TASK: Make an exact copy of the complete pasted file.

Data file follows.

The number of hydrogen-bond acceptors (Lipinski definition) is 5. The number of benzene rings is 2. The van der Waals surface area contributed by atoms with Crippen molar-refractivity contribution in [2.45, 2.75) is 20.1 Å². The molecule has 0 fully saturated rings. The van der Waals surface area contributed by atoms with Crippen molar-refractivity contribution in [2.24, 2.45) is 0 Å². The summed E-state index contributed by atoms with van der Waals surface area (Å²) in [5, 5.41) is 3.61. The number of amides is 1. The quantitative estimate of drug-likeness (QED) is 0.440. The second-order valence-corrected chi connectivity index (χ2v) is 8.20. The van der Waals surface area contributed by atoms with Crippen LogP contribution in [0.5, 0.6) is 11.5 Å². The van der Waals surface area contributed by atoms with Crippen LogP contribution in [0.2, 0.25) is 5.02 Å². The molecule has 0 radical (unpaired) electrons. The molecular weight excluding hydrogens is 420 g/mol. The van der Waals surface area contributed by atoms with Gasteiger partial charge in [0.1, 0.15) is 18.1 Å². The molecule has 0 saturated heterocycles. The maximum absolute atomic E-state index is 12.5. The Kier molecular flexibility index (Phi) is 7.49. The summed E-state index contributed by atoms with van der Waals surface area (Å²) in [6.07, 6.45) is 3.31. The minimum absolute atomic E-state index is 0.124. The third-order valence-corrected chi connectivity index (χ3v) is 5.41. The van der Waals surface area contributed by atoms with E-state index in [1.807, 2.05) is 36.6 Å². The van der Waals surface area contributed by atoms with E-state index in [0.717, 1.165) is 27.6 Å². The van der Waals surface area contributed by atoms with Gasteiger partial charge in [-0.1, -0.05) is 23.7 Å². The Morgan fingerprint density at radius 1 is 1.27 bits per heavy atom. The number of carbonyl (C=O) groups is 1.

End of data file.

The number of hydrogen-bond acceptors (Lipinski definition) is 5. The number of benzene rings is 2. The van der Waals surface area contributed by atoms with Crippen molar-refractivity contribution in [2.45, 2.75) is 20.1 Å². The molecule has 0 fully saturated rings. The van der Waals surface area contributed by atoms with Crippen molar-refractivity contribution in [2.24, 2.45) is 0 Å². The summed E-state index contributed by atoms with van der Waals surface area (Å²) in [5, 5.41) is 3.61. The number of amides is 1. The quantitative estimate of drug-likeness (QED) is 0.440. The second-order valence-corrected chi connectivity index (χ2v) is 8.20. The van der Waals surface area contributed by atoms with Crippen LogP contribution in [0.5, 0.6) is 11.5 Å². The van der Waals surface area contributed by atoms with Crippen LogP contribution in [0.2, 0.25) is 5.02 Å². The molecule has 0 radical (unpaired) electrons. The molecular weight excluding hydrogens is 420 g/mol. The van der Waals surface area contributed by atoms with Gasteiger partial charge in [0.1, 0.15) is 18.1 Å². The molecule has 0 saturated heterocycles. The maximum absolute atomic E-state index is 12.5. The Kier molecular flexibility index (Phi) is 7.49. The summed E-state index contributed by atoms with van der Waals surface area (Å²) in [6.07, 6.45) is 3.31. The minimum absolute atomic E-state index is 0.124. The third-order valence-corrected chi connectivity index (χ3v) is 5.41. The van der Waals surface area contributed by atoms with E-state index in [1.807, 2.05) is 36.6 Å². The van der Waals surface area contributed by atoms with E-state index in [0.717, 1.165) is 27.6 Å². The van der Waals surface area contributed by atoms with Gasteiger partial charge in [-0.1, -0.05) is 23.7 Å². The Morgan fingerprint density at radius 1 is 1.27 bits per heavy atom. The number of carbonyl (C=O) groups is 1.